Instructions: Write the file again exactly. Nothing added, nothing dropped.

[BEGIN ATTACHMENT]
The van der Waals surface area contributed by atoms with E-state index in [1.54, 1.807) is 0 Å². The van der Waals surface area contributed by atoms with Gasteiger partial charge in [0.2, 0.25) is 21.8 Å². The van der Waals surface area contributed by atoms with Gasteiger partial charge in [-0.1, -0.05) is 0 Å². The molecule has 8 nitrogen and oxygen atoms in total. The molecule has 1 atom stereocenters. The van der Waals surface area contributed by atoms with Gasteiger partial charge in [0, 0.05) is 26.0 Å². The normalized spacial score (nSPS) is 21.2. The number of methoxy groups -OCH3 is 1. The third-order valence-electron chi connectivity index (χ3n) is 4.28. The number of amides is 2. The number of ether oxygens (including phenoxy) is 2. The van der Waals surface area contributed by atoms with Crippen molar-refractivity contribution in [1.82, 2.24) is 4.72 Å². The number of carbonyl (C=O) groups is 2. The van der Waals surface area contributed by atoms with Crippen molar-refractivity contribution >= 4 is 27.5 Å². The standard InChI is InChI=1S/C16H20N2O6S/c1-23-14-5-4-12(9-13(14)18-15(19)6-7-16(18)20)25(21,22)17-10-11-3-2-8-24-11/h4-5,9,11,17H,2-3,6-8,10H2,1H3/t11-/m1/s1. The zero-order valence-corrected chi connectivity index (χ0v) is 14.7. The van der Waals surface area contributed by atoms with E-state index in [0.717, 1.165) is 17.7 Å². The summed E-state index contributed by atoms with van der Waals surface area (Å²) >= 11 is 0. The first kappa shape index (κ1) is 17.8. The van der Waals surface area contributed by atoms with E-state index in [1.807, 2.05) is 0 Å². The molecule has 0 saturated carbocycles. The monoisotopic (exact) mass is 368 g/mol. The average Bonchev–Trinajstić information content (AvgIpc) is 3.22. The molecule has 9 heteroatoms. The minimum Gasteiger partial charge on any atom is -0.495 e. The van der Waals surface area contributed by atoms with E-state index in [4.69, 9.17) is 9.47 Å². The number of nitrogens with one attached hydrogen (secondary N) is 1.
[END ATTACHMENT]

The van der Waals surface area contributed by atoms with E-state index in [1.54, 1.807) is 0 Å². The van der Waals surface area contributed by atoms with Gasteiger partial charge in [0.2, 0.25) is 21.8 Å². The van der Waals surface area contributed by atoms with Gasteiger partial charge in [-0.1, -0.05) is 0 Å². The molecule has 8 nitrogen and oxygen atoms in total. The molecule has 1 atom stereocenters. The van der Waals surface area contributed by atoms with Gasteiger partial charge in [0, 0.05) is 26.0 Å². The normalized spacial score (nSPS) is 21.2. The number of methoxy groups -OCH3 is 1. The third-order valence-electron chi connectivity index (χ3n) is 4.28. The number of amides is 2. The number of ether oxygens (including phenoxy) is 2. The van der Waals surface area contributed by atoms with Crippen molar-refractivity contribution in [1.82, 2.24) is 4.72 Å². The number of carbonyl (C=O) groups is 2. The van der Waals surface area contributed by atoms with Crippen molar-refractivity contribution >= 4 is 27.5 Å². The standard InChI is InChI=1S/C16H20N2O6S/c1-23-14-5-4-12(9-13(14)18-15(19)6-7-16(18)20)25(21,22)17-10-11-3-2-8-24-11/h4-5,9,11,17H,2-3,6-8,10H2,1H3/t11-/m1/s1. The zero-order valence-corrected chi connectivity index (χ0v) is 14.7. The van der Waals surface area contributed by atoms with E-state index in [0.717, 1.165) is 17.7 Å². The summed E-state index contributed by atoms with van der Waals surface area (Å²) >= 11 is 0. The first kappa shape index (κ1) is 17.8. The van der Waals surface area contributed by atoms with E-state index in [1.807, 2.05) is 0 Å². The molecule has 0 saturated carbocycles. The monoisotopic (exact) mass is 368 g/mol. The average Bonchev–Trinajstić information content (AvgIpc) is 3.22. The molecule has 9 heteroatoms. The minimum Gasteiger partial charge on any atom is -0.495 e. The van der Waals surface area contributed by atoms with E-state index in [4.69, 9.17) is 9.47 Å². The number of nitrogens with one attached hydrogen (secondary N) is 1.